Consistent with the above, research suggests that alcohol increases vulnerability to sexual assault by making victims less likely to attend to cues to danger and less able to resist forcible rape (Lovett and Horvath 2009). Indeed, the victim was too intoxicated to resist in the majority of rapes of female college students (Testa and Livingston 2009), and drinking within risky contexts has been identified as the risk factor for sexual victimization (Testa and Livingston 2009). Alcohol may also make victims less able to remember the details of an assault, which could facilitate serial offending by making them less likely to report their victimization and by decreasing the likelihood that the offender is convicted. In general, then, alcohol consumption might make some females ideal targets for would-be male rapists.
Research indicates that in the majority of reported sexual assaults involving psychoactive substances, male perpetrators targeted females self-intoxicated through alcohol consumption and exploited their alcohol-induced vulnerability (Lovett and Horvath 2009). Male perpetrators were often older than their victims, met them in the hours before the assault, and offended in bars and clubs, homes, or vehicles. In some contexts, they were also less likely to have also consumed alcohol themselves (e.g., when assaults occurred in vehicles). In contrast with rape and sexual assault generally, alcohol was more commonly involved when parties did not know each other well and in the context of bars and parties. Thus, males generally did not use alcohol as a “date rape” drug but rather selected victims they recently met on the basis of their alcohol consumption. Taken together, these findings suggest that alcohol consumption makes some females less (a) likely to avoid strange men, (b) avoidant of being alone, (c) aware of their surroundings, and (d) able to resist forcible rape. Alcohol consumption in females also appears to serve as a cue to sexual exploitability for male rapists. This targeting behavior on the part of perpetrators appears to be under-recognized and should be considered as a part of rape prevention efforts (Lovett and Horvath 2009).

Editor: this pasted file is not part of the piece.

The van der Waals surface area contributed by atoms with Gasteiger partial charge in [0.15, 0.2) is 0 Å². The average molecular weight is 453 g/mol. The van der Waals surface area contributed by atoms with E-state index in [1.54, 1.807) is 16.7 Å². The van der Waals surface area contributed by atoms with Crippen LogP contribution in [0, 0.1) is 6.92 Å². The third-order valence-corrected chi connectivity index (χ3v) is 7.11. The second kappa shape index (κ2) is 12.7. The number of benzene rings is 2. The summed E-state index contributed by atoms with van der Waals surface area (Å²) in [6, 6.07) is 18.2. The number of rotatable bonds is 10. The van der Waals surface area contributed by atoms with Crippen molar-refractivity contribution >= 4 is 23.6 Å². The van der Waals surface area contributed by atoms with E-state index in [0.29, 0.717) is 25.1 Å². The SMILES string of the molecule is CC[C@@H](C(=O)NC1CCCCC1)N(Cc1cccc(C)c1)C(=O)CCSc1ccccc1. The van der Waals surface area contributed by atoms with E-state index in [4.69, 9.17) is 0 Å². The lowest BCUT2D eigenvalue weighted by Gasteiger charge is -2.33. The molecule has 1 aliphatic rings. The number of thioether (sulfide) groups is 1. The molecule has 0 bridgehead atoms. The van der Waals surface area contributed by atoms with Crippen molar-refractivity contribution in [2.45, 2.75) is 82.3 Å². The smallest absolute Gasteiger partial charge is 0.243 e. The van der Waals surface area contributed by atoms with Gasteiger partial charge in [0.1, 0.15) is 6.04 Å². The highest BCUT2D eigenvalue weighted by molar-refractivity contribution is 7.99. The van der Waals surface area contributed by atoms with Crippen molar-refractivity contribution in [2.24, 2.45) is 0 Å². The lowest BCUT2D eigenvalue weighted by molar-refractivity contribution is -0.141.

Finally, it is important to attend to how perceptions of responsibility for rape are affected by alcohol involvement. People attribute more blame to victims and less to perpetrators when alcohol is involved (George and Stoner 2000; Lovett and Horvath 2009). Rapists may also attach less responsibility to perpetration when alcohol is involved, consistent with evidence that when listening to a date rape analogue, male college students took longer to stop a rapist from further advances when they consumed or expected alcohol (George and Stoner 2000). Similarly, sexually aggressive males who did not consume or expect alcohol themselves took longer to stop a date rape when the perpetrator and victim were depicted as drinking (Bernat et al. 1998). This pattern in attribution of responsibility suggests that alcohol may serve to minimize the blame and legal consequences rapists experience, and perhaps expect to experience, as a result of perpetration.
Rape on college campuses has been linked to alcohol consumption. This brief entry presented an evolutionary perspective on the possible role of alcohol in rape on and about college campuses, reviewing evidence suggesting that alcohol may contribute to rape through its effects on the brains of would-be male rapists, as well as by interfering with the functioning of rape avoidance adaptations employed by potential female victims.